Sybylla appears to be a headstrong and opinionated girl, who  believes she knows better than those who are more experienced and educated than she is. To some extent she voices every girl’s experience of chafing the norms of girlhood, but Sybylla lives by her principles and will not marry. Her brilliant career was nowhere in sight at the conclusion of the book. Miles Franklin never missed an opportunity to send up her protagonist’s ambitions and failure to achieve them.

Stella Maria Sarah Miles Franklin

Google Doddle 2014

Miles Franklin was born in New South Wales in 1879. She lived a long life, publishing many novels before she died in 1954. My Brilliant Career was assumed to be her autobiography and she refused to allow it to be republished following its first reception. She went to America and Britain before returning to Australia in 1932. She never married. 

This is not a sophisticated novel. The storyline follows the history of the writer, written with a great deal of energy and brashness. According to the introduction by Carmen Callil, the author said that she ‘conceived and tossed it off in a matter of weeks’. I am tempted to describe the writing and the main character as ‘spirited’, but I am conscious that only girls get described in this way. 

In her later life Miles Franklin encouraged other writers and especially Australian writers. She left a bequest that initiated the Miles Franklin Award in 1957. This award is given annually to a work of fiction of high literary merit which promotes Australian life. 

There is a second award in her name: the Stella Award for Australian women writers. 

Two blogs with reviews of My Brilliant Career:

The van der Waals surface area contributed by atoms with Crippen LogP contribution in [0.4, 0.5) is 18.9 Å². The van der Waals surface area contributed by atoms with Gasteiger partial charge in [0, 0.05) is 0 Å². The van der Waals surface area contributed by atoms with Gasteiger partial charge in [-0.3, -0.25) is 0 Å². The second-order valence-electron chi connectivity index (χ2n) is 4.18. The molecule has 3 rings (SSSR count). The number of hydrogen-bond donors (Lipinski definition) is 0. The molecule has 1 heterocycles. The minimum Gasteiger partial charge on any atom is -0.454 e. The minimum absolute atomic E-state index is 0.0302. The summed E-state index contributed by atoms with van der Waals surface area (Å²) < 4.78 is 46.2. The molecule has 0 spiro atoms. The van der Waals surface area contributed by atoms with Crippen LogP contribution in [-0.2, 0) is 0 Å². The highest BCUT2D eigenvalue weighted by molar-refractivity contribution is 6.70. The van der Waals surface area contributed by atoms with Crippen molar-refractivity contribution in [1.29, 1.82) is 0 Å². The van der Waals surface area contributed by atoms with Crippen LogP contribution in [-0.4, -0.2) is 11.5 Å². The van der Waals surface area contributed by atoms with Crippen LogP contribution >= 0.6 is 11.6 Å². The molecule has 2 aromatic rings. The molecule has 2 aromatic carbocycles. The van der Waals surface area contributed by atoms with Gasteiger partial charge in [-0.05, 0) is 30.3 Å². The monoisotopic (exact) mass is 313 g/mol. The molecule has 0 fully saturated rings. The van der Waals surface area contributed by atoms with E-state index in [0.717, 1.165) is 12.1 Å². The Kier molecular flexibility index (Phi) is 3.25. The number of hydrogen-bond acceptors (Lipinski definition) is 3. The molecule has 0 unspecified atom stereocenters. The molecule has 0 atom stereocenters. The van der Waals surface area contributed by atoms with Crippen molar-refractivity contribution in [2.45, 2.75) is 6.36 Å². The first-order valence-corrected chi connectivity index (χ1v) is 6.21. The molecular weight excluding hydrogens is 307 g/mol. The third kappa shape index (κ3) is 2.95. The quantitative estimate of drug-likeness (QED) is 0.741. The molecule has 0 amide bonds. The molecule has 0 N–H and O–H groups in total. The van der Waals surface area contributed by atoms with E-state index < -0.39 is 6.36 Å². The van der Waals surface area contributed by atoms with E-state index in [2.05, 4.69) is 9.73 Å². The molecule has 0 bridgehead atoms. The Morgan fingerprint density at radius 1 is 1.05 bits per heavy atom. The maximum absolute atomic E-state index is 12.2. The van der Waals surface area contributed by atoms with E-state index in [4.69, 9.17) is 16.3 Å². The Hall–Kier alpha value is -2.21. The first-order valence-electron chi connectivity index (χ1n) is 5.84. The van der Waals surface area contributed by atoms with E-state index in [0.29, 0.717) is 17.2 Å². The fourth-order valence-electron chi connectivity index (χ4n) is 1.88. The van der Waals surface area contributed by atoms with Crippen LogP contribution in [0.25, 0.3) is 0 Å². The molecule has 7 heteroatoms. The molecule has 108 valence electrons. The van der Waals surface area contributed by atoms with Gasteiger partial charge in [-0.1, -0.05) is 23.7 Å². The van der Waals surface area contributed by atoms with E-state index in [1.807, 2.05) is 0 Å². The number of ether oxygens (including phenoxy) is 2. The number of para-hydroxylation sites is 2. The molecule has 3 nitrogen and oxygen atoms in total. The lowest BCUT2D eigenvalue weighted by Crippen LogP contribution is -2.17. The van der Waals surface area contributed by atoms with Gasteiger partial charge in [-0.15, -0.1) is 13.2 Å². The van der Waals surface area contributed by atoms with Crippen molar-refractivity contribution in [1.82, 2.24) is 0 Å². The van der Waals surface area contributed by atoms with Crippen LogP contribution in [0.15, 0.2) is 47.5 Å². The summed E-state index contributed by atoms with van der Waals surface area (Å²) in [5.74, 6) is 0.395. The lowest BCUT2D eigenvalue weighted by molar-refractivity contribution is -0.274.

Heavenali reviewed it on her blog in November 2013, noting its extravagant expression.

BookerTalk also reviewed it, in January 2019. She enjoyed it but regrets a tendency for Miles Franklin to get on her soap box in this novel.

The Virago collection: Brilliant Careers: The Virago Book of 20th Century Fiction includes an extract from the opening pages of the book where she describes the excitement of being a girl in the bush with her father.

My Brilliant Career by Miles Franklin, first published in 1901 and published as a Virago Modern Classic in 1980. 232pp

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Mrs Miniver by Jan Struther

I accidentally omitted this book when I wrote my recent post about fiction with titles in their titles: Books with Mrs or Miss in the title. In a rather pointless act of atonement I thought I would reread it and review it for the blog. And I was surprised that it was less about the Second World War than I had remembered. And just as charming as I remembered, a charm that captured readers and admirers on both sides of the Atlantic.

Mrs Miniver by Jan Struther

The short pieces from The Times newspaper were collected together and first published as Mrs Miniver in 1939. At the time, Britain was experiencing the phoney war. And the US was still holding on to its neutrality. Famously Churchill claimed that this book had ‘done more for the allies than a flotilla of battleships’, and by FDR to have hastened the entry of the US into the war.